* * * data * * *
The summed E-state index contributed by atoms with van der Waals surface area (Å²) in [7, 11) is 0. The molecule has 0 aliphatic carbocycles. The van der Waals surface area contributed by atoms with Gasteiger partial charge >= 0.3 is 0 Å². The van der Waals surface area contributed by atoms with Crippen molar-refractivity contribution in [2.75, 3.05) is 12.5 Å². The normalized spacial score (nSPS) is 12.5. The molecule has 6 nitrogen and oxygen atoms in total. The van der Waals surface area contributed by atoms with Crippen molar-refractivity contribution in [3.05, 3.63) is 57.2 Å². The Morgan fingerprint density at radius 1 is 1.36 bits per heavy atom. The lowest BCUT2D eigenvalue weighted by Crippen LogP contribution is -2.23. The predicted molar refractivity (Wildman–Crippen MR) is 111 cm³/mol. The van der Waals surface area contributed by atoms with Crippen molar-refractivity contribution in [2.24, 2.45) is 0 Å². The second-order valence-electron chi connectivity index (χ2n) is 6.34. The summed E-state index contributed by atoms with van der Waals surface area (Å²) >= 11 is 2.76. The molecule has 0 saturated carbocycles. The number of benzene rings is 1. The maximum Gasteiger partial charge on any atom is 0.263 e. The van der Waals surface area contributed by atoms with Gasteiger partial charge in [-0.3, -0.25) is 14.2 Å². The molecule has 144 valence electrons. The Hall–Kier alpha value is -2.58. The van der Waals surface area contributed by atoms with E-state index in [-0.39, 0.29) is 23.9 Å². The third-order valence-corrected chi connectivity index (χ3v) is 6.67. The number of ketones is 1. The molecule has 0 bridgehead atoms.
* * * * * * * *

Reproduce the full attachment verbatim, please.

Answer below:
The summed E-state index contributed by atoms with van der Waals surface area (Å²) in [7, 11) is 0. The molecule has 0 aliphatic carbocycles. The van der Waals surface area contributed by atoms with Gasteiger partial charge >= 0.3 is 0 Å². The van der Waals surface area contributed by atoms with Crippen molar-refractivity contribution in [2.75, 3.05) is 12.5 Å². The normalized spacial score (nSPS) is 12.5. The molecule has 6 nitrogen and oxygen atoms in total. The van der Waals surface area contributed by atoms with Crippen molar-refractivity contribution in [3.05, 3.63) is 57.2 Å². The Morgan fingerprint density at radius 1 is 1.36 bits per heavy atom. The lowest BCUT2D eigenvalue weighted by Crippen LogP contribution is -2.23. The predicted molar refractivity (Wildman–Crippen MR) is 111 cm³/mol. The van der Waals surface area contributed by atoms with Crippen molar-refractivity contribution in [2.24, 2.45) is 0 Å². The second-order valence-electron chi connectivity index (χ2n) is 6.34. The summed E-state index contributed by atoms with van der Waals surface area (Å²) >= 11 is 2.76. The molecule has 0 saturated carbocycles. The number of benzene rings is 1. The maximum Gasteiger partial charge on any atom is 0.263 e. The van der Waals surface area contributed by atoms with Gasteiger partial charge in [-0.3, -0.25) is 14.2 Å². The molecule has 144 valence electrons. The Hall–Kier alpha value is -2.58. The van der Waals surface area contributed by atoms with E-state index in [-0.39, 0.29) is 23.9 Å². The third-order valence-corrected chi connectivity index (χ3v) is 6.67. The number of ketones is 1. The molecule has 0 bridgehead atoms.